David as in the Old Testament engaged in a warfare which while physical, was spiritual at the same time. For us today, as Paul tells us, our warfare is spiritual (2 Corinthians 10:3-6). It was apostolic, and in terms of the gospel, but by extension has application to all of us as followers of Christ.

That has its place within the main point of this post: the prayer for relief in the midst of trouble. We need the sense that everything is going to be okay in the end, that God will work all the difficulties out. In a sense it is true that “all is well that ends well.” But unfortunately there’s more than enough trouble on the way to that, and especially difficult is the heartache over people, and their troubles, especially when they make poor decisions, and fail to entrust their lives to God. Not that we know anyone’s heart, or understand anything fully like God does.

This is a wonderful prayer. Though we won’t mean exactly the same, we can trust that God will answer it according to his will, the Spirit even praying for us (Romans 8) when we are at a loss, and don’t know how to pray, ourselves. And with this psalm in mind, it’s good and even important for us to pray our own prayers.

God wants to give us relief from our troubles. As his people, we need to keep coming to him for the help that we will always need in this life. In and through Jesus.

what is needed: an enlarged heart and mind

I can enjoy all kinds of music. I suppose classical music reminds me the most of scripture as a whole. There is much variation and beauty in it. But you have to be willing to go through the entire piece, not just favorite parts of it.

And you’ll find all kinds of in and outs, and whatever musicians might call them in a given piece. The same is certainly true for scripture. A certain theme is likely in play, but how it is woven and emerges is missed when it is not appreciated in its entirety. That includes the parts either not understood, or seemingly unnecessary, maybe even offensive at least on the surface. We need to listen to all of it to learn to see and appreciate the whole.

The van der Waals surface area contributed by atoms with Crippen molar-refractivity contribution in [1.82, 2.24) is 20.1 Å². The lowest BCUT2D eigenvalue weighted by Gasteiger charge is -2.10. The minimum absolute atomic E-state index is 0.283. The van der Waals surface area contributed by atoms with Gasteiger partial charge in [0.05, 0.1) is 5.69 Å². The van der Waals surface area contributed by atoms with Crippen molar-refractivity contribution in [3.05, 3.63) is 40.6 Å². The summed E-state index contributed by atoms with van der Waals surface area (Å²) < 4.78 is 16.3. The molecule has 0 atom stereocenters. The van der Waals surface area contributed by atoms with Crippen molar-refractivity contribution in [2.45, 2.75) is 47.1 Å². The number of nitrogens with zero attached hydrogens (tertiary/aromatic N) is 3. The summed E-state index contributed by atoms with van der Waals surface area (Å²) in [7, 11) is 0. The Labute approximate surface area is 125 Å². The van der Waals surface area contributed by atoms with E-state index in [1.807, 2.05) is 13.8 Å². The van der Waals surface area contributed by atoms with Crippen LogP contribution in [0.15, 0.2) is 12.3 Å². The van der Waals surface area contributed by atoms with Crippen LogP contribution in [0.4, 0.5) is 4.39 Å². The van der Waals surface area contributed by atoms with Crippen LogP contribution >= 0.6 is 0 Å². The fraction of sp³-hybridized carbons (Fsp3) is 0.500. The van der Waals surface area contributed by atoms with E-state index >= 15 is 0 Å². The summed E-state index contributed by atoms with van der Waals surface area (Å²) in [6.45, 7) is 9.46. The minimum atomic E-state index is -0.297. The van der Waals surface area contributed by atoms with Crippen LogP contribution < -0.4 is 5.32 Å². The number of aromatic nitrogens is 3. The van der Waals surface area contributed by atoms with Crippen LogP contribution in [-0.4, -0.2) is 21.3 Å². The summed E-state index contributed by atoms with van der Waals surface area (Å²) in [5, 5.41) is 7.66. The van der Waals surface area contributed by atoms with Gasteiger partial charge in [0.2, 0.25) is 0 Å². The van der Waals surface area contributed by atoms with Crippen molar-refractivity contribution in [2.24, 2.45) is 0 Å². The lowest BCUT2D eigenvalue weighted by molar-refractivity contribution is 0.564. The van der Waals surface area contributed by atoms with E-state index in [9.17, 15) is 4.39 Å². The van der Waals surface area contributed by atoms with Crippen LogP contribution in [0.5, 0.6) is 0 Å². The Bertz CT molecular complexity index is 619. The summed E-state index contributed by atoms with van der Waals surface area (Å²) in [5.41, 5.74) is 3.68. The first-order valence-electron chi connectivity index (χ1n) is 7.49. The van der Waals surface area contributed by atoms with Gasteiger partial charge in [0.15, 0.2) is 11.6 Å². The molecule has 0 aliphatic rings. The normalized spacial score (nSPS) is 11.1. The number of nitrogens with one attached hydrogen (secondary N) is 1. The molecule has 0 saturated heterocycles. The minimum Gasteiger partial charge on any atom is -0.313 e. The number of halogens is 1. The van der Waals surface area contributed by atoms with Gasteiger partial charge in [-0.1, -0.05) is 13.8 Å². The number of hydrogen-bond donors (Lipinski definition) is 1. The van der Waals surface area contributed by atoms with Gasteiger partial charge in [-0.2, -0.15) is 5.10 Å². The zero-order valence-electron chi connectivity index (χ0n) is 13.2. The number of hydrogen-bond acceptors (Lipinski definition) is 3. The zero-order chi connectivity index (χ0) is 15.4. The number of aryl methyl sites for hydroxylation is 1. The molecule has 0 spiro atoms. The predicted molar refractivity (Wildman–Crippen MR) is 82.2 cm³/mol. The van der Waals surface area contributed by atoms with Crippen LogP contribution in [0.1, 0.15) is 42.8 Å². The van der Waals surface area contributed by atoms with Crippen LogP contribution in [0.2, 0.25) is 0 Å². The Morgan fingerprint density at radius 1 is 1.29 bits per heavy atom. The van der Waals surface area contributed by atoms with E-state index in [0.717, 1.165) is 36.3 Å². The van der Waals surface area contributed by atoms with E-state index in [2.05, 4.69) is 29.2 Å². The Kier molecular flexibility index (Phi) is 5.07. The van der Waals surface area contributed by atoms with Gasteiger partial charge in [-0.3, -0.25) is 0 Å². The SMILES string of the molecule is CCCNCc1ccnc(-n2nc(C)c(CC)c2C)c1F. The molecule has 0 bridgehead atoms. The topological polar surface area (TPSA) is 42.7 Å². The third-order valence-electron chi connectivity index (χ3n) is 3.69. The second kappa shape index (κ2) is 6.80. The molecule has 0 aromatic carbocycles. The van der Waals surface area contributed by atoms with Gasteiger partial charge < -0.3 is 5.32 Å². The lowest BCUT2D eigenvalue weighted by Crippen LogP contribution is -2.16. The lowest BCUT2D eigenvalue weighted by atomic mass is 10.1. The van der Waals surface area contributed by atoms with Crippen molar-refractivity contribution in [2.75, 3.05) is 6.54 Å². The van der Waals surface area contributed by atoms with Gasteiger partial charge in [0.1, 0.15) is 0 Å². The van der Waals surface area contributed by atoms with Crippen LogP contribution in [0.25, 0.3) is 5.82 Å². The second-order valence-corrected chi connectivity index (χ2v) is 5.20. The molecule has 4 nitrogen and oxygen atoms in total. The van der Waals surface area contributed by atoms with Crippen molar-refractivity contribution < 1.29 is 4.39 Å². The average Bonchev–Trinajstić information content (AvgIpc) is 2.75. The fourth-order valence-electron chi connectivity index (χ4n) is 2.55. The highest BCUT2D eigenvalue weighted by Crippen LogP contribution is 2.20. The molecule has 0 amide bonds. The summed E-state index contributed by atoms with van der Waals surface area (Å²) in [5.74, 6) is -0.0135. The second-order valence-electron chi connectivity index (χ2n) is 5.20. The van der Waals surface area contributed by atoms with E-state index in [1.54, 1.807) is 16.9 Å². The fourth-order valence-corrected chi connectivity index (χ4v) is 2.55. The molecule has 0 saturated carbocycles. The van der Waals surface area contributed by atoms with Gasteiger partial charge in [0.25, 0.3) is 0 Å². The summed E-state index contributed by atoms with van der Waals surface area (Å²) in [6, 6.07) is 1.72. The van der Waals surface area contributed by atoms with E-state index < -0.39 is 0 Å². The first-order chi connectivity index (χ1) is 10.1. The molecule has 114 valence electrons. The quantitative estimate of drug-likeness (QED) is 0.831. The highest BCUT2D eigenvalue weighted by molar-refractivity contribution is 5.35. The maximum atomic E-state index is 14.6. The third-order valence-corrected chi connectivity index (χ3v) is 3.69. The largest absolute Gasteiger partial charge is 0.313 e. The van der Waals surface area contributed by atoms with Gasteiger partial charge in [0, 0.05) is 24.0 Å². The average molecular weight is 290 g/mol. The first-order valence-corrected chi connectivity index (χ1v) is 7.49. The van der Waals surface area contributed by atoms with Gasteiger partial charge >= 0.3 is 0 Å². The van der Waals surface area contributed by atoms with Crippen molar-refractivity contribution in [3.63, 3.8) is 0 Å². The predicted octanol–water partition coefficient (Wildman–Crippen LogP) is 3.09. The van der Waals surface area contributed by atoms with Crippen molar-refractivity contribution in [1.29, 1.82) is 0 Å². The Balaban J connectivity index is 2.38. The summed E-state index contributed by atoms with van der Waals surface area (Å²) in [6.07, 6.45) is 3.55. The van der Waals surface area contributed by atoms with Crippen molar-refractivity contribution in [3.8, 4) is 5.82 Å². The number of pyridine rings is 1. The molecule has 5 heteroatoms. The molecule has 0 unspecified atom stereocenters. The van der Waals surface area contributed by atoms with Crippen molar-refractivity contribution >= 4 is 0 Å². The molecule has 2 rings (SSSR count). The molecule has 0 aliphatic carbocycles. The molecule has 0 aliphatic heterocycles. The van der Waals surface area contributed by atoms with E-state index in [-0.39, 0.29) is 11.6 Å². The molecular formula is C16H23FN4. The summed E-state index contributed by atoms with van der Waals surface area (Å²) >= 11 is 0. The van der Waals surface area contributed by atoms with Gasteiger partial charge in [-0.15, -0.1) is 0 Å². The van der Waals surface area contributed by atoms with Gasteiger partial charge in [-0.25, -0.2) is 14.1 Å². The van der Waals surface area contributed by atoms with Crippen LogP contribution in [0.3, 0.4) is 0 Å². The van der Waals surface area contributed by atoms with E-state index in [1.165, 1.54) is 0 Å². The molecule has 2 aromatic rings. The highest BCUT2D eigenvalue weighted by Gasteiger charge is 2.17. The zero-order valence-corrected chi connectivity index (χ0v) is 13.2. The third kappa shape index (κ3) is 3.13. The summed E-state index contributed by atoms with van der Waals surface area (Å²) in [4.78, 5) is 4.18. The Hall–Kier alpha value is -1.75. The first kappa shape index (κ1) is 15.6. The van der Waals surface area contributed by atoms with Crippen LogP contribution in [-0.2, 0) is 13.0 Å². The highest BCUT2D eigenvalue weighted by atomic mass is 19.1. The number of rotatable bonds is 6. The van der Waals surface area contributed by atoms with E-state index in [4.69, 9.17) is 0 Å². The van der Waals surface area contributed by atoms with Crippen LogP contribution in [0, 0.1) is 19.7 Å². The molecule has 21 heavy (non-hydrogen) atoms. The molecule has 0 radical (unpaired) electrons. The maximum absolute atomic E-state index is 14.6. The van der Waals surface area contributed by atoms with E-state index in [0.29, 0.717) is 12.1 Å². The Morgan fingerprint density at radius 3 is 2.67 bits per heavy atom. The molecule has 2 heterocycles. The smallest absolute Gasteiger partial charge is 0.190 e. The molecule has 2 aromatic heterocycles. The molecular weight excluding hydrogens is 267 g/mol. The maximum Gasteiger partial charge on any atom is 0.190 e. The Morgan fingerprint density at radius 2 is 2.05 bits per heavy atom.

One wouldn’t have to be stuck with classical music as the one analogy to compare with the need to be thoroughly acquainted with, and more than that, in interplay with all of scripture, to understand the whole, indeed God’s story given to us, and made complete in Jesus. Other comparisons would do, perhaps good books or films. I think classical music might be especially apt since it seems that genre has fallen on hard times, at least in the United States. It has its devoted, loyal following, but only a small percentage (I read 3%) listen to it in the US. And the Bible itself seems to have fallen on the same hard times. While a lot of people have some sort of respect and maybe even reverence for the Bible, few have read it from cover to cover themselves, or read it at all in the course of a week. Nowadays you can listen to it easily enough, as well as read it.